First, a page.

Sunday, March 24, 2013
Civic Virtue cover up!
In our continual pursuit of the truth behind the circumstances of the removal of Triumph of Civic Virtue, we have received some tangential documentation from the Department of Citywide Administrative Services (DCAS) in response to our FOIL request, but not the information that we actually asked for. Among these documents are the Request for Proposals (RFPs) for services related to preservation of the statue and construction of the armature used for its transport to Green-Wood, in which we have found something quite unusual.
As a former intern with NYC Small Business Services, I had the opportunity to post several dozen RFPs. All of them were posted 3-4 weeks before the submission deadline for interested contractors, and often longer when addenda were involved. On DCAS' own open list of RFPs, this 3-4 week period is also followed. The RFPs related to Triumph of Civic Virtue however, were posted only 7 and 8 days prior to the submission deadline. This quick window is bewildering, especially given the intricate nature of the construction work involved. Furthermore, the required time period for public notice of RFPs appears to be set at 20 days by the Procurement Policy Board. DCAS has also not provided any communications pertaining to the removal of the statue that might have occurred with contractors prior to this time, and refuses to provide any of the communications that took place between itself or any other city agencies and Green-Wood cemetery related to the removal, citing attorney-client privilege.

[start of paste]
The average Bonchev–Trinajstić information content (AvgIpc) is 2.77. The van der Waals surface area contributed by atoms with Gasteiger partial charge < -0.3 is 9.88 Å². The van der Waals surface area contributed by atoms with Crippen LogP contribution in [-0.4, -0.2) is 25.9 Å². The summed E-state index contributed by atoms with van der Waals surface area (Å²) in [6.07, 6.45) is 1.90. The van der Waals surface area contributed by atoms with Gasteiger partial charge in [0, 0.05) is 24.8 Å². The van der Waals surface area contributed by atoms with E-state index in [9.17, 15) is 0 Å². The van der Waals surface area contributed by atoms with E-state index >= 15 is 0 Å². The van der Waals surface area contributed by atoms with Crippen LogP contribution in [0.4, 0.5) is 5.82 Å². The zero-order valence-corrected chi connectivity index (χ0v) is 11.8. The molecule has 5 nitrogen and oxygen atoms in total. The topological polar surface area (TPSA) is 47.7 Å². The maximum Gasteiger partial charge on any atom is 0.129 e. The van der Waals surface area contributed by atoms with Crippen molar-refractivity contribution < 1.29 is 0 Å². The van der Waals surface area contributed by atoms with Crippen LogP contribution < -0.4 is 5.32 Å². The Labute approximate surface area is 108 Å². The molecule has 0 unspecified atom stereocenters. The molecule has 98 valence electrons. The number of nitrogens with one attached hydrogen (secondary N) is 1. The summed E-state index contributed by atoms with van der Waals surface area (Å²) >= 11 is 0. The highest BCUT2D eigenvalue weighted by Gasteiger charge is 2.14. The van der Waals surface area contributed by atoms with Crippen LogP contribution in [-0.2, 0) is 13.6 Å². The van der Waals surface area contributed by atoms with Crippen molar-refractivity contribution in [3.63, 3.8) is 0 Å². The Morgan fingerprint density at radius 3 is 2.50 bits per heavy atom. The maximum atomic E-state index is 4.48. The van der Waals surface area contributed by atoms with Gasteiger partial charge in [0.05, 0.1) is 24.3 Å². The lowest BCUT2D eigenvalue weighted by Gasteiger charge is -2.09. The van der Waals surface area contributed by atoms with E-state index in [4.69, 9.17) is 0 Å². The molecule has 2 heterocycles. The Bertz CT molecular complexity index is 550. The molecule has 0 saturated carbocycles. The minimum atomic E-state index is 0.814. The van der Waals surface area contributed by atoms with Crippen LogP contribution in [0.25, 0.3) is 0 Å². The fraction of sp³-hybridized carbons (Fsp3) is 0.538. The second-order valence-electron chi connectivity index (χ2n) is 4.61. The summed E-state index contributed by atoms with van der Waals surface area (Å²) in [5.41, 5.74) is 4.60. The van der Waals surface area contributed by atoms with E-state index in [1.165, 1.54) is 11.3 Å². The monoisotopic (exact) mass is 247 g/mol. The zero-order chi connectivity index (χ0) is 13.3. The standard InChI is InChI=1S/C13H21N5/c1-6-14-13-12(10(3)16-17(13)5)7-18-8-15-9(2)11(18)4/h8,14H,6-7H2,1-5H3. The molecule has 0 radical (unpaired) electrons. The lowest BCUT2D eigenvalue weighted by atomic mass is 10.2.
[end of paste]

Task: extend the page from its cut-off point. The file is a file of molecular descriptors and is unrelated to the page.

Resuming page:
We spoke to attorneys at the Committee on Open Government in Albany regarding this situation, and their assessment is that DCAS does not have the right to deny these records. We are considering what legal course of action to take at this point in order to receive what we have still not received months ago, namely, all records of communication. Some generalist attorneys have already expressed interest in representing us, but we are still looking for counsel with experience in matters of preservation, records access, procurement, or other NYC municipal procedure to examine documents, research the city and state statutes, and determine other help precedent that might better advise city or state legal authorities reviewing our case.
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